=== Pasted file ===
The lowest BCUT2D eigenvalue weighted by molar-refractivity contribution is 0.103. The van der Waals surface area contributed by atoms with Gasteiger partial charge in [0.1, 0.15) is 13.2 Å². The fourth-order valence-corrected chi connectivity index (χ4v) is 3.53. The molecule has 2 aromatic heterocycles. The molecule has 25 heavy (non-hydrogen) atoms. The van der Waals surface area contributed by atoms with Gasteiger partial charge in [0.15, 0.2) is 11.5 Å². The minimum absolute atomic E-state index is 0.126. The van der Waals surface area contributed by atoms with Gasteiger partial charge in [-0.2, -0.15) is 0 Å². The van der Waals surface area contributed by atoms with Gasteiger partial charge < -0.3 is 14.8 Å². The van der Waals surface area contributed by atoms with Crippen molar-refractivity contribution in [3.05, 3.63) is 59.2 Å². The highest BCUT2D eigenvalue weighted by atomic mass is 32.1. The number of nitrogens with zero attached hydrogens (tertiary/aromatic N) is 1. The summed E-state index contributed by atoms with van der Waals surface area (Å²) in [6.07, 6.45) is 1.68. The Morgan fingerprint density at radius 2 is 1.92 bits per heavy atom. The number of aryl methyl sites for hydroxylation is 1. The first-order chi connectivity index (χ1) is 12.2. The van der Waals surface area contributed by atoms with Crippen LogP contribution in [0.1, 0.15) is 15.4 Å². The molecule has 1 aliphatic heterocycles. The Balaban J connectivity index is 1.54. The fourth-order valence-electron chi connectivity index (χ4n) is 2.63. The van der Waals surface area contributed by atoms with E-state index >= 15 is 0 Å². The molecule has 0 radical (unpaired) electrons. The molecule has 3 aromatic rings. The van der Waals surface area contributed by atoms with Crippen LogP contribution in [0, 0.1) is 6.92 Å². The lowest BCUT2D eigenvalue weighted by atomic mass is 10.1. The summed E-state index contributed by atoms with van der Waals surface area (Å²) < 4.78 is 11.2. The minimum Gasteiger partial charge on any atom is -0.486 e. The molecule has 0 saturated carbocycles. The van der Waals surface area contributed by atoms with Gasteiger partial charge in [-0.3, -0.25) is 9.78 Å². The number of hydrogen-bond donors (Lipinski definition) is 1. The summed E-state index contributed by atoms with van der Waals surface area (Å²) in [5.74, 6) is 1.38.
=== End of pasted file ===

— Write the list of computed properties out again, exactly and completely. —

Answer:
The lowest BCUT2D eigenvalue weighted by molar-refractivity contribution is 0.103. The van der Waals surface area contributed by atoms with Gasteiger partial charge in [0.1, 0.15) is 13.2 Å². The fourth-order valence-corrected chi connectivity index (χ4v) is 3.53. The molecule has 2 aromatic heterocycles. The molecule has 25 heavy (non-hydrogen) atoms. The van der Waals surface area contributed by atoms with Gasteiger partial charge in [0.15, 0.2) is 11.5 Å². The minimum absolute atomic E-state index is 0.126. The van der Waals surface area contributed by atoms with Gasteiger partial charge in [-0.2, -0.15) is 0 Å². The van der Waals surface area contributed by atoms with Gasteiger partial charge < -0.3 is 14.8 Å². The van der Waals surface area contributed by atoms with Crippen molar-refractivity contribution in [3.05, 3.63) is 59.2 Å². The highest BCUT2D eigenvalue weighted by atomic mass is 32.1. The number of nitrogens with zero attached hydrogens (tertiary/aromatic N) is 1. The summed E-state index contributed by atoms with van der Waals surface area (Å²) in [6.07, 6.45) is 1.68. The Morgan fingerprint density at radius 2 is 1.92 bits per heavy atom. The number of aryl methyl sites for hydroxylation is 1. The first-order chi connectivity index (χ1) is 12.2. The van der Waals surface area contributed by atoms with Crippen LogP contribution in [0.1, 0.15) is 15.4 Å². The molecule has 1 aliphatic heterocycles. The Balaban J connectivity index is 1.54. The fourth-order valence-electron chi connectivity index (χ4n) is 2.63. The van der Waals surface area contributed by atoms with E-state index >= 15 is 0 Å². The molecule has 0 radical (unpaired) electrons. The molecule has 3 aromatic rings. The van der Waals surface area contributed by atoms with Crippen LogP contribution in [0, 0.1) is 6.92 Å². The lowest BCUT2D eigenvalue weighted by atomic mass is 10.1. The summed E-state index contributed by atoms with van der Waals surface area (Å²) < 4.78 is 11.2. The minimum Gasteiger partial charge on any atom is -0.486 e. The molecule has 0 saturated carbocycles. The van der Waals surface area contributed by atoms with Gasteiger partial charge in [-0.3, -0.25) is 9.78 Å². The number of hydrogen-bond donors (Lipinski definition) is 1. The summed E-state index contributed by atoms with van der Waals surface area (Å²) in [5.74, 6) is 1.38.